“Three quarters of teenagers have their smartphone next to the bed, and it’s either on vibrate, or it’s on. That disrupts your sleep,” Dr. Larry Rosen, Professor Emeritus and Past Chair of the Psychology Department at California State University, told Digital Trends for a previous article on smartphone addiction. “About half of the young adults in our study get up at night to check their phones; that’s a serious problem. If you don’t sleep well, not only does it make you groggy, it affects your ability to remember things, it affects your ability to learn, it affects your ability to think clearly; your brain needs to time flush out the junk it accumulates during the day.”

All of our interviewees agreed that it may be a good idea to have your child check their smartphone in at the kitchen at bed time. Banning smartphones from the dinner table is another popular rule, but you have to be prepared to set a good example yourself.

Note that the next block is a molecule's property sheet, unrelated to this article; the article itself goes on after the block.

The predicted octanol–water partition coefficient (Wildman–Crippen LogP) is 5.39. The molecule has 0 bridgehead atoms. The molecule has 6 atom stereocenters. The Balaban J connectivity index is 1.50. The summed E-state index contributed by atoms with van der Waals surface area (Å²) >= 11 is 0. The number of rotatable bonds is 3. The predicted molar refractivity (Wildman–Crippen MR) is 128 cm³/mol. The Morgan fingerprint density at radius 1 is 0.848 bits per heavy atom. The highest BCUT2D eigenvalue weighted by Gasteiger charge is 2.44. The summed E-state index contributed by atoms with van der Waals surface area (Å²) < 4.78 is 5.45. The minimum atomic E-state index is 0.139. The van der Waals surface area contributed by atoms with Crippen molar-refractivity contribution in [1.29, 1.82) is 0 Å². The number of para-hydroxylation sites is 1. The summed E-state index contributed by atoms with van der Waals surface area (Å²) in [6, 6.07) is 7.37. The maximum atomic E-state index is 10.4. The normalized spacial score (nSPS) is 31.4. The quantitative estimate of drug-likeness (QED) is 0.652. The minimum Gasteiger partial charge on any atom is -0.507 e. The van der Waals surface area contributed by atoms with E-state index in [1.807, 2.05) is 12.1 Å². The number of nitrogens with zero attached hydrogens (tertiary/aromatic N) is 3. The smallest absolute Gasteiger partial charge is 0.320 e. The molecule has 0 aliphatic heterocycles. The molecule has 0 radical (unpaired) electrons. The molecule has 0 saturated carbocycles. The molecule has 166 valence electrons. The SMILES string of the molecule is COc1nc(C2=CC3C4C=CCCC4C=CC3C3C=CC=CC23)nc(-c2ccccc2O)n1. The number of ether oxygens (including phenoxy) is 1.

“Do we understand what acceptable use is?” asks Ostler. “We can’t tell our kids to put theirs down, but then pick ours up.”

Regardless of the rules you decide on, and whether you employ parental control software to back them up, it’s important to accept that smartphones are a part of normal life for teens now, just as they are for most adults. We all want to find a healthy balance and that means avoiding going off the deep end if something does go wrong.

“The worst thing a parent can do is take the phone away, because that is the portal to their social life,” explains Dr. Rutledge. “For the older generation it’s like someone taking away your car keys, you can’t get to your friends without them. What’s worse is that if they think you’re going to freak out and take away the phone, then they won’t ask you the hard questions.”

Trying to decide what age is appropriate for your child to get a smartphone is undoubtedly tough, but we should remember that the smartphone age is tough for children, too. We grew up without fear of our youthful stupidity being immortalized on the internet. We need to take a healthy interest in what our kids are getting up to and spell out the dangers, but don’t forget to listen.

Simon Hill
Former Digital Trends Contributor
Simon Hill is an experienced technology journalist and editor who loves all things tech. He is currently the Associate Mobile…